- Avoid making the same mistake that led you to get injured in the first place – keep a training diary and do not increase your training load by more than 10% per week.
The weights you chose above will be decided by your own strength and your experience with weights. Start low and build up. Get advice from your physiotherapist or a trainer at your local gym.
There is some evidence for shockwave therapy for a tendon injury that hasn’t responded to the conservative type treatment above.
Q. What precautions should we take to avoid problems in the Achilles?
A. Remember (all) tendons hate a sudden change in load. So in spite of wanting to up our training suddenly due to return from injury or an upcoming race, we cannot trick our tendons. They need time to adapt to increasing load so abide by the 10% rule. Only increase your training load (frequency or volume or intensity but not all three) by 10% per week.
Do not dive straight into a plyometric (skipping, hopping, bounding, jumping) programme if you do not already have a good underlying strength base. Remember to incorporate strength training into your weekly training plan (for legs, arms & core). Even 10 minutes three times/week. As runners we tend to swap strength sessions for that extra run but strength training will make you faster, run with better form and help keep those injuries at bay. Develop a mini circuit for yourself that you get in the habit of doing three mornings a week or at a time that suits you. Invest in a set of dumbbells –they will last you forever! You can also use body resistance.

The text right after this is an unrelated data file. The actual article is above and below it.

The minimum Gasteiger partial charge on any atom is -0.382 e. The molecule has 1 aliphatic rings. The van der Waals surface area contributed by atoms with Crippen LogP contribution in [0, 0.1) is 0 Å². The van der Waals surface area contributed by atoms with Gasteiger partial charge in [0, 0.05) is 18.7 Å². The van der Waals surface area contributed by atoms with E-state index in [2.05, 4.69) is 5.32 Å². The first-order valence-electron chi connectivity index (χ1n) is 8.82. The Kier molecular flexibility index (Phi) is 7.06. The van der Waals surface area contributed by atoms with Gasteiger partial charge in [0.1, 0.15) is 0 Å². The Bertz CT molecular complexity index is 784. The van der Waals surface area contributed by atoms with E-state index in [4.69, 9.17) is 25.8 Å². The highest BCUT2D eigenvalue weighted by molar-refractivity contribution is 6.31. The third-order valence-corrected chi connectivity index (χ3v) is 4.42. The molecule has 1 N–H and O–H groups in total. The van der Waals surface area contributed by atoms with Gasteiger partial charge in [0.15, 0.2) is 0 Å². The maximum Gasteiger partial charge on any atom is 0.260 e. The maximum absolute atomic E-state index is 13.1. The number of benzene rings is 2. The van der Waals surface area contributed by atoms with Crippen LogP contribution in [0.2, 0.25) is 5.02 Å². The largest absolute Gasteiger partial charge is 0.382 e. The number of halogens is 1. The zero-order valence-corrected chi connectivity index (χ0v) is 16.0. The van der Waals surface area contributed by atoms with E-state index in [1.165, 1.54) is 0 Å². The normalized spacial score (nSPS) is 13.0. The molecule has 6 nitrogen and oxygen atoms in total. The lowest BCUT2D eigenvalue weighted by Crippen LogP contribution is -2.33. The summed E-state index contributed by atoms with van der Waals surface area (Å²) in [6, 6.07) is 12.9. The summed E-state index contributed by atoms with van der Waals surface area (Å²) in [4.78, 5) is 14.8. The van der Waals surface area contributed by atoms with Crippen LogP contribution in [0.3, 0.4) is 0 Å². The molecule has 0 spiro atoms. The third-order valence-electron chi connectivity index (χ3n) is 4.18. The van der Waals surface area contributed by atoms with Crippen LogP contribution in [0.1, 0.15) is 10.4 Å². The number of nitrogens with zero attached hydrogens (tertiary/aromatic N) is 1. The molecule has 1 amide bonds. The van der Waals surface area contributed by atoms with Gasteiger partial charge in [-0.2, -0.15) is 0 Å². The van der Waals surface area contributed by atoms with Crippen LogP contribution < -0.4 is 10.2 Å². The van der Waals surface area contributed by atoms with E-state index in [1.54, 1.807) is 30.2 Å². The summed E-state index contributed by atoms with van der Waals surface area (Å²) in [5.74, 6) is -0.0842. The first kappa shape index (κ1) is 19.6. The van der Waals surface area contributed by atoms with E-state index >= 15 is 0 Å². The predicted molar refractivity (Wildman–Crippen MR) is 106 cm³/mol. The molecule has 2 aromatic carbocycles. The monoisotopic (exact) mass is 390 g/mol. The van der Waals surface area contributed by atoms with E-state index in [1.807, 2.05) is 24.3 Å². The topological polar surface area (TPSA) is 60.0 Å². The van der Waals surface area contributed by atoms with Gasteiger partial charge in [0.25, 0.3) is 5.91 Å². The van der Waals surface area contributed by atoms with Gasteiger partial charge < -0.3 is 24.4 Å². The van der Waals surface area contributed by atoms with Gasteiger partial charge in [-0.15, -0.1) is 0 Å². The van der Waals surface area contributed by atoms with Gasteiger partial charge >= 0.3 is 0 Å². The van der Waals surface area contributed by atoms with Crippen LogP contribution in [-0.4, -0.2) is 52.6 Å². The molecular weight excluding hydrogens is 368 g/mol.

Keep your calf muscles flexible and maintain good range in your ankle joints. Pilates & yoga classes can offer really good dynamic stretches & joint mobility exercises for these areas.
Change your runners when they start to lose their support and bounce! Guidelines suggest that running shoes should last 300-500 miles but this is also dependent on factors such as the type of running shoe, your running style & bodyweight. Buy the correct runners for your foot type.